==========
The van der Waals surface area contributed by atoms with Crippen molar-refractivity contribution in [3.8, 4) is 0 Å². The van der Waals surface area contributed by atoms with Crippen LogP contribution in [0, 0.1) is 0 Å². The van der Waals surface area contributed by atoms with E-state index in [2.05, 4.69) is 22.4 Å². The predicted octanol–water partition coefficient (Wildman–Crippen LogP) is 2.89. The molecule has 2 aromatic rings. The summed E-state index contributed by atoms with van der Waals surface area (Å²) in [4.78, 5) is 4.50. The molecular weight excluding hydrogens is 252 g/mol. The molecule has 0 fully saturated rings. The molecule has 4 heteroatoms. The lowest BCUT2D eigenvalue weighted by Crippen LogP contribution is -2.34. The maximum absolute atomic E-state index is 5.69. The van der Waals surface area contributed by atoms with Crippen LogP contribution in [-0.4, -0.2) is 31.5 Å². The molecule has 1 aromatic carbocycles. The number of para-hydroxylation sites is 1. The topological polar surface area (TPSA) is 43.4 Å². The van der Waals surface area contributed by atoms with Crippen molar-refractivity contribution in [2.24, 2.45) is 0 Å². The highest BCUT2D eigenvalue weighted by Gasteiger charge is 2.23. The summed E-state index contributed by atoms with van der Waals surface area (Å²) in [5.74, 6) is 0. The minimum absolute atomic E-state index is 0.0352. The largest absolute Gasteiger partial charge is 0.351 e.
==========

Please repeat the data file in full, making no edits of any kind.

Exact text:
The van der Waals surface area contributed by atoms with Crippen molar-refractivity contribution in [3.8, 4) is 0 Å². The van der Waals surface area contributed by atoms with Crippen LogP contribution in [0, 0.1) is 0 Å². The van der Waals surface area contributed by atoms with E-state index in [2.05, 4.69) is 22.4 Å². The predicted octanol–water partition coefficient (Wildman–Crippen LogP) is 2.89. The molecule has 2 aromatic rings. The summed E-state index contributed by atoms with van der Waals surface area (Å²) in [4.78, 5) is 4.50. The molecular weight excluding hydrogens is 252 g/mol. The molecule has 0 fully saturated rings. The molecule has 4 heteroatoms. The lowest BCUT2D eigenvalue weighted by Crippen LogP contribution is -2.34. The maximum absolute atomic E-state index is 5.69. The van der Waals surface area contributed by atoms with Crippen LogP contribution in [-0.4, -0.2) is 31.5 Å². The molecule has 1 aromatic carbocycles. The number of para-hydroxylation sites is 1. The topological polar surface area (TPSA) is 43.4 Å². The van der Waals surface area contributed by atoms with Crippen molar-refractivity contribution in [2.24, 2.45) is 0 Å². The highest BCUT2D eigenvalue weighted by Gasteiger charge is 2.23. The summed E-state index contributed by atoms with van der Waals surface area (Å²) in [5.74, 6) is 0. The minimum absolute atomic E-state index is 0.0352. The largest absolute Gasteiger partial charge is 0.351 e.